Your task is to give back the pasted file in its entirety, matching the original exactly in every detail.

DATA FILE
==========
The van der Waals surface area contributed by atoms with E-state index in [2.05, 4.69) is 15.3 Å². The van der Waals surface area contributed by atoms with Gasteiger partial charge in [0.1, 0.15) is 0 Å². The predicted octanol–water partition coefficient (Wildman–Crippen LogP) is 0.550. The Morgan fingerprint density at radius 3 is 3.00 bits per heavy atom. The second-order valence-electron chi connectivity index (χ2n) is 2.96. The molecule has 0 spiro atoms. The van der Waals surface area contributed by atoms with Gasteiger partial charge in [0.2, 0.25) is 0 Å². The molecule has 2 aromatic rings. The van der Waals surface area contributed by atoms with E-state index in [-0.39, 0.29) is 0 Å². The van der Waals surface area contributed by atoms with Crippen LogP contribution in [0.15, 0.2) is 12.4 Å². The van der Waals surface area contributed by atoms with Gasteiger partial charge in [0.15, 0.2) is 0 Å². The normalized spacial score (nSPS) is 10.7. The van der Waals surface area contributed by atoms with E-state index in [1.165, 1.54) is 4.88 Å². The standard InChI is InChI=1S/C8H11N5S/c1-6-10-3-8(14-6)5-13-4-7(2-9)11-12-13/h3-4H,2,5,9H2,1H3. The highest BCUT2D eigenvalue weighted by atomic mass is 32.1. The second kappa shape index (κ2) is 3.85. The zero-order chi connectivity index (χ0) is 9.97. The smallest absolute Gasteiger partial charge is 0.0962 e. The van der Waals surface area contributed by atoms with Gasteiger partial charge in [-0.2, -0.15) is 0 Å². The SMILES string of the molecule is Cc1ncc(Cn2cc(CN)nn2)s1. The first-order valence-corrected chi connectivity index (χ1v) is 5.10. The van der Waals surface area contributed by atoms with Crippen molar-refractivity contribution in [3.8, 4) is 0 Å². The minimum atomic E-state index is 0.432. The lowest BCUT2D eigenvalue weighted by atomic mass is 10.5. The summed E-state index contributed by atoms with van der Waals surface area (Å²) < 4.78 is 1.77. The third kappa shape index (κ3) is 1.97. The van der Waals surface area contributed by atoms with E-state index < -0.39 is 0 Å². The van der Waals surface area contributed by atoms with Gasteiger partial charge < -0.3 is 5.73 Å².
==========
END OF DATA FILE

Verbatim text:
The van der Waals surface area contributed by atoms with E-state index in [2.05, 4.69) is 15.3 Å². The van der Waals surface area contributed by atoms with Gasteiger partial charge in [0.1, 0.15) is 0 Å². The predicted octanol–water partition coefficient (Wildman–Crippen LogP) is 0.550. The Morgan fingerprint density at radius 3 is 3.00 bits per heavy atom. The second-order valence-electron chi connectivity index (χ2n) is 2.96. The molecule has 0 spiro atoms. The van der Waals surface area contributed by atoms with Gasteiger partial charge in [0.2, 0.25) is 0 Å². The molecule has 2 aromatic rings. The van der Waals surface area contributed by atoms with E-state index in [-0.39, 0.29) is 0 Å². The van der Waals surface area contributed by atoms with Crippen LogP contribution in [0.15, 0.2) is 12.4 Å². The van der Waals surface area contributed by atoms with Gasteiger partial charge in [0.15, 0.2) is 0 Å². The normalized spacial score (nSPS) is 10.7. The van der Waals surface area contributed by atoms with E-state index in [1.165, 1.54) is 4.88 Å². The standard InChI is InChI=1S/C8H11N5S/c1-6-10-3-8(14-6)5-13-4-7(2-9)11-12-13/h3-4H,2,5,9H2,1H3. The highest BCUT2D eigenvalue weighted by atomic mass is 32.1. The second kappa shape index (κ2) is 3.85. The zero-order chi connectivity index (χ0) is 9.97. The smallest absolute Gasteiger partial charge is 0.0962 e. The van der Waals surface area contributed by atoms with Gasteiger partial charge in [-0.2, -0.15) is 0 Å². The SMILES string of the molecule is Cc1ncc(Cn2cc(CN)nn2)s1. The first-order valence-corrected chi connectivity index (χ1v) is 5.10. The van der Waals surface area contributed by atoms with Crippen molar-refractivity contribution in [3.8, 4) is 0 Å². The minimum atomic E-state index is 0.432. The lowest BCUT2D eigenvalue weighted by atomic mass is 10.5. The summed E-state index contributed by atoms with van der Waals surface area (Å²) < 4.78 is 1.77. The third kappa shape index (κ3) is 1.97. The van der Waals surface area contributed by atoms with E-state index < -0.39 is 0 Å². The van der Waals surface area contributed by atoms with Gasteiger partial charge < -0.3 is 5.73 Å².